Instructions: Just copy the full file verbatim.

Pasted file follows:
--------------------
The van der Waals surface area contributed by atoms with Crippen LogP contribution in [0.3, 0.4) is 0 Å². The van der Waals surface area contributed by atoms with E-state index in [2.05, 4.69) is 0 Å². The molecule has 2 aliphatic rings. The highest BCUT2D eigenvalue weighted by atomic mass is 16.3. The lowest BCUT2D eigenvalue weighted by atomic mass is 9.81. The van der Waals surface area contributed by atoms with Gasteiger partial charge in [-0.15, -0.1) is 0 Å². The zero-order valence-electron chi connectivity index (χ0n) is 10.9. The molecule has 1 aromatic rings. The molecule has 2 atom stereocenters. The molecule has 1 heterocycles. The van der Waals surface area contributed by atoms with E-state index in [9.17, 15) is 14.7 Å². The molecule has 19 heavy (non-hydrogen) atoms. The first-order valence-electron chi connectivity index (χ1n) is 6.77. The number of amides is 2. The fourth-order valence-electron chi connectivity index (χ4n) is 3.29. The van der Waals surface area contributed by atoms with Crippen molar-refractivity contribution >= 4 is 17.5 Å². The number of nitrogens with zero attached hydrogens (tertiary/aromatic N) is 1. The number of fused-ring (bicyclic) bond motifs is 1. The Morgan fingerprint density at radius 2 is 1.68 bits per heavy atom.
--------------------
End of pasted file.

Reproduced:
The van der Waals surface area contributed by atoms with Crippen LogP contribution in [0.3, 0.4) is 0 Å². The van der Waals surface area contributed by atoms with E-state index in [2.05, 4.69) is 0 Å². The molecule has 2 aliphatic rings. The highest BCUT2D eigenvalue weighted by atomic mass is 16.3. The lowest BCUT2D eigenvalue weighted by atomic mass is 9.81. The van der Waals surface area contributed by atoms with Gasteiger partial charge in [-0.15, -0.1) is 0 Å². The zero-order valence-electron chi connectivity index (χ0n) is 10.9. The molecule has 1 aromatic rings. The molecule has 2 atom stereocenters. The molecule has 1 heterocycles. The van der Waals surface area contributed by atoms with E-state index in [9.17, 15) is 14.7 Å². The molecule has 19 heavy (non-hydrogen) atoms. The first-order valence-electron chi connectivity index (χ1n) is 6.77. The number of amides is 2. The fourth-order valence-electron chi connectivity index (χ4n) is 3.29. The van der Waals surface area contributed by atoms with Crippen molar-refractivity contribution >= 4 is 17.5 Å². The number of nitrogens with zero attached hydrogens (tertiary/aromatic N) is 1. The number of fused-ring (bicyclic) bond motifs is 1. The Morgan fingerprint density at radius 2 is 1.68 bits per heavy atom.